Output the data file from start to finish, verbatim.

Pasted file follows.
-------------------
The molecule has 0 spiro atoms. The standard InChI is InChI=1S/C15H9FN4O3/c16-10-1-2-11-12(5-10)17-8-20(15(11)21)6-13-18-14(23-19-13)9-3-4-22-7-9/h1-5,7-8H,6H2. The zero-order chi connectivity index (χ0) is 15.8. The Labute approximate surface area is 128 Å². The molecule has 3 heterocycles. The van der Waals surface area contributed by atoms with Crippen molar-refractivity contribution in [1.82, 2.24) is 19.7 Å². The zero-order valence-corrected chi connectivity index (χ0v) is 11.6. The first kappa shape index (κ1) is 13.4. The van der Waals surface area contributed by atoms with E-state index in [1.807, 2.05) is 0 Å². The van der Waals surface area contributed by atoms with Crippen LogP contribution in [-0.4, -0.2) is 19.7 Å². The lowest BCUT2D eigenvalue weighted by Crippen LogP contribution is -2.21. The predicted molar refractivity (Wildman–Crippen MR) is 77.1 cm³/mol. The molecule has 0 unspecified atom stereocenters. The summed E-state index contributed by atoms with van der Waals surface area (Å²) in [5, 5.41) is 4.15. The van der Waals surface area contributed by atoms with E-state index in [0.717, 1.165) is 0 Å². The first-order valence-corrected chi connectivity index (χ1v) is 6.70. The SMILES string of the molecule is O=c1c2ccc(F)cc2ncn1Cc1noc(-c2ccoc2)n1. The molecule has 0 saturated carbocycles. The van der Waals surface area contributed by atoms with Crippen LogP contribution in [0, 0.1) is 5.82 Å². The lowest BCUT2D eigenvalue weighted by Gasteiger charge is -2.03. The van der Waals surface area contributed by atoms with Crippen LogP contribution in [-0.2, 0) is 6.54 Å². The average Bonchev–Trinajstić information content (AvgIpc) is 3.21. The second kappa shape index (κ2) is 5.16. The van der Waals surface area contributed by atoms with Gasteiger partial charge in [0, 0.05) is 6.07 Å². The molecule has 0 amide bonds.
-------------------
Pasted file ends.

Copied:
The molecule has 0 spiro atoms. The standard InChI is InChI=1S/C15H9FN4O3/c16-10-1-2-11-12(5-10)17-8-20(15(11)21)6-13-18-14(23-19-13)9-3-4-22-7-9/h1-5,7-8H,6H2. The zero-order chi connectivity index (χ0) is 15.8. The Labute approximate surface area is 128 Å². The molecule has 3 heterocycles. The van der Waals surface area contributed by atoms with Crippen molar-refractivity contribution in [1.82, 2.24) is 19.7 Å². The zero-order valence-corrected chi connectivity index (χ0v) is 11.6. The first kappa shape index (κ1) is 13.4. The van der Waals surface area contributed by atoms with E-state index in [1.807, 2.05) is 0 Å². The van der Waals surface area contributed by atoms with Crippen LogP contribution in [-0.4, -0.2) is 19.7 Å². The lowest BCUT2D eigenvalue weighted by Crippen LogP contribution is -2.21. The predicted molar refractivity (Wildman–Crippen MR) is 77.1 cm³/mol. The molecule has 0 unspecified atom stereocenters. The summed E-state index contributed by atoms with van der Waals surface area (Å²) in [5, 5.41) is 4.15. The van der Waals surface area contributed by atoms with E-state index in [0.717, 1.165) is 0 Å². The first-order valence-corrected chi connectivity index (χ1v) is 6.70. The SMILES string of the molecule is O=c1c2ccc(F)cc2ncn1Cc1noc(-c2ccoc2)n1. The molecule has 0 saturated carbocycles. The van der Waals surface area contributed by atoms with Crippen LogP contribution in [0, 0.1) is 5.82 Å². The lowest BCUT2D eigenvalue weighted by Gasteiger charge is -2.03. The van der Waals surface area contributed by atoms with Crippen LogP contribution in [-0.2, 0) is 6.54 Å². The average Bonchev–Trinajstić information content (AvgIpc) is 3.21. The second kappa shape index (κ2) is 5.16. The van der Waals surface area contributed by atoms with Gasteiger partial charge in [0, 0.05) is 6.07 Å². The molecule has 0 amide bonds.